There are four stages or phases of battery failure:

  • Stage One: Battery Compromise
    Batteries may be damaged or otherwise compromised in one of four ways:

    • Thermal – Heat stress from internal overheating or external heating from a fire or strong heat source.

    • Electrical – The battery is overcharged, or a short circuit develops.

    • Mechanical – The battery container is damaged in some fashion.

    • Manufacturing Defect – A problem in manufacturing leads to a thermal or electrical failure event.

  • Stage Two: Off-Gassing

Once the battery is compromised, the internal temperature and pressure of the battery increases due to a build-up of gases. The integrity of the battery container fails, and the gases are released. The gases are mostly vaporized electrolyte which is flammable or explosive. Off-gassing can occur for as little as two minutes to almost thirty minutes before the next stage.

  • Stage Three: Smoke Production

As the battery fails, the voltage drops to zero, and the anode and cathode short circuit. With all the battery’s stored energy flowing through the short, the temperature of the battery will quickly spike, to over 300°C. This causes smoke to be produced from inside of the battery. Smoke production is the first step in thermal runaway and can become combustible.

Thermal runaway is a chain reaction in which:

  • The exothermic reaction of a failing battery cell overheats an adjacent battery cell or module.
  • Stage Four: Fire

Fire can ensue rapidly after the evolution of smoke. Or the thermal runaway event can continue for hours without any flame production. During this period, large quantities of flammable vapors and gases are being produced and contained in the enclosure creating an explosive atmosphere.

In many instances, however, ignition occurs, and a fire develops inside of the BESS enclosure. As the battery components are consumed by fire, gases—such as carbon dioxide, carbon monoxide, hydrogen, and unburned hydrocarbons—can also collect in the enclosure. This creates a flammable mixture that has a collective flashpoint much lower than the flashpoints of the individual gases.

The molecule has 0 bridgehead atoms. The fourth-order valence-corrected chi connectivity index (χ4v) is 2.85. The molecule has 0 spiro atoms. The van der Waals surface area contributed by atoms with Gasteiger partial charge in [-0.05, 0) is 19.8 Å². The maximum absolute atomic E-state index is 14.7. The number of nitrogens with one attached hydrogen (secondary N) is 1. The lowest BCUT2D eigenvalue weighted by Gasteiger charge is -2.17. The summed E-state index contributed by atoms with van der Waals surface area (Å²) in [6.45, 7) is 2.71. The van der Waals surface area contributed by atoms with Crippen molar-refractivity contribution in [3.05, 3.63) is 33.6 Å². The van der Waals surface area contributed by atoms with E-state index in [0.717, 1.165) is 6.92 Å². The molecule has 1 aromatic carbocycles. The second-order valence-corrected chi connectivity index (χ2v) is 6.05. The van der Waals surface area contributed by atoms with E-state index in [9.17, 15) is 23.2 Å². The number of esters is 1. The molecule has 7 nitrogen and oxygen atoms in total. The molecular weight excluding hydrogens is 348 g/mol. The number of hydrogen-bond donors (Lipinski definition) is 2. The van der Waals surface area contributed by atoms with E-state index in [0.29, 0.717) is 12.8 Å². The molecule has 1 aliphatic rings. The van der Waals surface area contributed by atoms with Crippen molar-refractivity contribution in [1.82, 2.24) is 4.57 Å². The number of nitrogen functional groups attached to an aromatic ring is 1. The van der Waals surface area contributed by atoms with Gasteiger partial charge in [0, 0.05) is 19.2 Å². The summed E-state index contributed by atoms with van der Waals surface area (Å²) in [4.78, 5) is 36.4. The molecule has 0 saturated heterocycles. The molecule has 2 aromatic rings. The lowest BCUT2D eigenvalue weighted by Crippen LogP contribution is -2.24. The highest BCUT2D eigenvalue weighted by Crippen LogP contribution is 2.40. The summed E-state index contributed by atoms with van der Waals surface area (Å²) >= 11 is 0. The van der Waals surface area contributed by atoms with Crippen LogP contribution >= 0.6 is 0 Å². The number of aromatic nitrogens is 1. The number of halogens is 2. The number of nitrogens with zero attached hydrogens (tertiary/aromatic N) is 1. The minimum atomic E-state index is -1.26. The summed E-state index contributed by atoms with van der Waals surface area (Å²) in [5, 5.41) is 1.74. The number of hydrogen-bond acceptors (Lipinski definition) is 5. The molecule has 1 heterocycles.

Fire inside the enclosure can cause or escalate the speed of a thermal runaway, leading to a devastating and difficult-to-extinguish event.


What types of interventions can be used in a BESS event?

With any type of incident where mitigation is possible, it always best to intervene at the earliest possible stage. As was described in the stages of battery failure, there are opportunities to take early action to avert a disastrous outcome. 

BESSs can be protected by the following systems:


Battery Management System

The simplest and earliest intervention is effective battery management. A battery management system’s (BMS) main role is to prevent damage to the battery cells from over-charging and over-discharging. The BMS also:

  • Calculates the charge remaining on the battery

  • Monitors the temperature of the battery

  • Monitors for shorts and faulty connections

  • Maintains the charge within the cells in the optimal performance range

If the BMS detects any abnormal conditions, it shuts the battery down. This protects the cells from damage. Most people have witnessed this when cell phones and laptops suddenly die with no warning. This is because the BMS sensed the charge remaining was outside of its operating threshold and shut the battery down.

A BMS provides two important services to the end user. First, it extends the life of the battery by keeping it in the optimum operating condition. And most importantly, the BMS can act to shut a battery down before it reaches a point where it becomes a safety hazard. 


Gas Detection

By and large, BMSs do their job extremely well. However, if the BMS becomes damaged or there is a manufacturing defect, the battery can become unstable and begin to fail.

As discussed previously, as the unstable condition of the battery escalates, the temperature and pressure inside the cell begin to rise as flammable gases accumulate. At some point, either an installed vent opens or there is failure in the battery housing (typically a pouch or shell type), and the gases escape.